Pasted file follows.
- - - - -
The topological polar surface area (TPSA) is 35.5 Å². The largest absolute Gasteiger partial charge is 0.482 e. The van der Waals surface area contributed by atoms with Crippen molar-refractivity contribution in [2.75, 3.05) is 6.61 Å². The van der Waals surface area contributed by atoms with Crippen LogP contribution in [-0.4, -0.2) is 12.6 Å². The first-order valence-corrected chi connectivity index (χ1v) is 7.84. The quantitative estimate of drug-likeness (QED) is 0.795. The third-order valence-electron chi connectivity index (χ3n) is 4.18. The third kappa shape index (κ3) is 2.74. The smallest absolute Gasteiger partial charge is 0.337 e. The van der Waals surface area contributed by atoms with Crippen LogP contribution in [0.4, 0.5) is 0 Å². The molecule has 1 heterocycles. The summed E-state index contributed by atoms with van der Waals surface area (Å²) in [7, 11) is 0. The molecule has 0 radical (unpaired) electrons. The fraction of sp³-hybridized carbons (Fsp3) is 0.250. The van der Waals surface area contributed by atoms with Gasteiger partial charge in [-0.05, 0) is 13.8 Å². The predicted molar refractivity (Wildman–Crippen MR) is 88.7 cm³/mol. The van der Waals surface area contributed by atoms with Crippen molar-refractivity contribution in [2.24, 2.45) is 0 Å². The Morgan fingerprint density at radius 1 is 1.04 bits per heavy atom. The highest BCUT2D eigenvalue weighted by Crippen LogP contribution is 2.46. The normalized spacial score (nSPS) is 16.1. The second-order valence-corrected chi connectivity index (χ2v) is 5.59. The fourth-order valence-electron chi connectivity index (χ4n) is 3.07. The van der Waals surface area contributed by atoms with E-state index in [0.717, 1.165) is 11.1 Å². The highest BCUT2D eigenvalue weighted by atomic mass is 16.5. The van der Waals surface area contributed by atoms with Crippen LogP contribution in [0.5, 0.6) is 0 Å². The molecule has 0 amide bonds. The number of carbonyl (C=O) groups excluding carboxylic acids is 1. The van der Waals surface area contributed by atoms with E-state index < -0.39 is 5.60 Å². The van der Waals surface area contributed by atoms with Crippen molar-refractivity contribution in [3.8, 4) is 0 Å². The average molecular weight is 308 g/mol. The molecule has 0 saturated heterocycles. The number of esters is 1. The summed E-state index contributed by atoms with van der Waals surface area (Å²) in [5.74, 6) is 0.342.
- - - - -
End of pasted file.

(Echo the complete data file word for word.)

The topological polar surface area (TPSA) is 35.5 Å². The largest absolute Gasteiger partial charge is 0.482 e. The van der Waals surface area contributed by atoms with Crippen molar-refractivity contribution in [2.75, 3.05) is 6.61 Å². The van der Waals surface area contributed by atoms with Crippen LogP contribution in [-0.4, -0.2) is 12.6 Å². The first-order valence-corrected chi connectivity index (χ1v) is 7.84. The quantitative estimate of drug-likeness (QED) is 0.795. The third-order valence-electron chi connectivity index (χ3n) is 4.18. The third kappa shape index (κ3) is 2.74. The smallest absolute Gasteiger partial charge is 0.337 e. The van der Waals surface area contributed by atoms with Crippen LogP contribution in [0.4, 0.5) is 0 Å². The molecule has 1 heterocycles. The summed E-state index contributed by atoms with van der Waals surface area (Å²) in [7, 11) is 0. The molecule has 0 radical (unpaired) electrons. The fraction of sp³-hybridized carbons (Fsp3) is 0.250. The van der Waals surface area contributed by atoms with Gasteiger partial charge in [-0.05, 0) is 13.8 Å². The predicted molar refractivity (Wildman–Crippen MR) is 88.7 cm³/mol. The van der Waals surface area contributed by atoms with Crippen molar-refractivity contribution in [2.24, 2.45) is 0 Å². The Morgan fingerprint density at radius 1 is 1.04 bits per heavy atom. The highest BCUT2D eigenvalue weighted by Crippen LogP contribution is 2.46. The normalized spacial score (nSPS) is 16.1. The second-order valence-corrected chi connectivity index (χ2v) is 5.59. The fourth-order valence-electron chi connectivity index (χ4n) is 3.07. The van der Waals surface area contributed by atoms with E-state index in [0.717, 1.165) is 11.1 Å². The highest BCUT2D eigenvalue weighted by atomic mass is 16.5. The van der Waals surface area contributed by atoms with Crippen LogP contribution in [0.5, 0.6) is 0 Å². The molecule has 0 amide bonds. The number of carbonyl (C=O) groups excluding carboxylic acids is 1. The van der Waals surface area contributed by atoms with E-state index < -0.39 is 5.60 Å². The van der Waals surface area contributed by atoms with Crippen molar-refractivity contribution in [3.8, 4) is 0 Å². The average molecular weight is 308 g/mol. The molecule has 0 saturated heterocycles. The number of esters is 1. The summed E-state index contributed by atoms with van der Waals surface area (Å²) in [5.74, 6) is 0.342.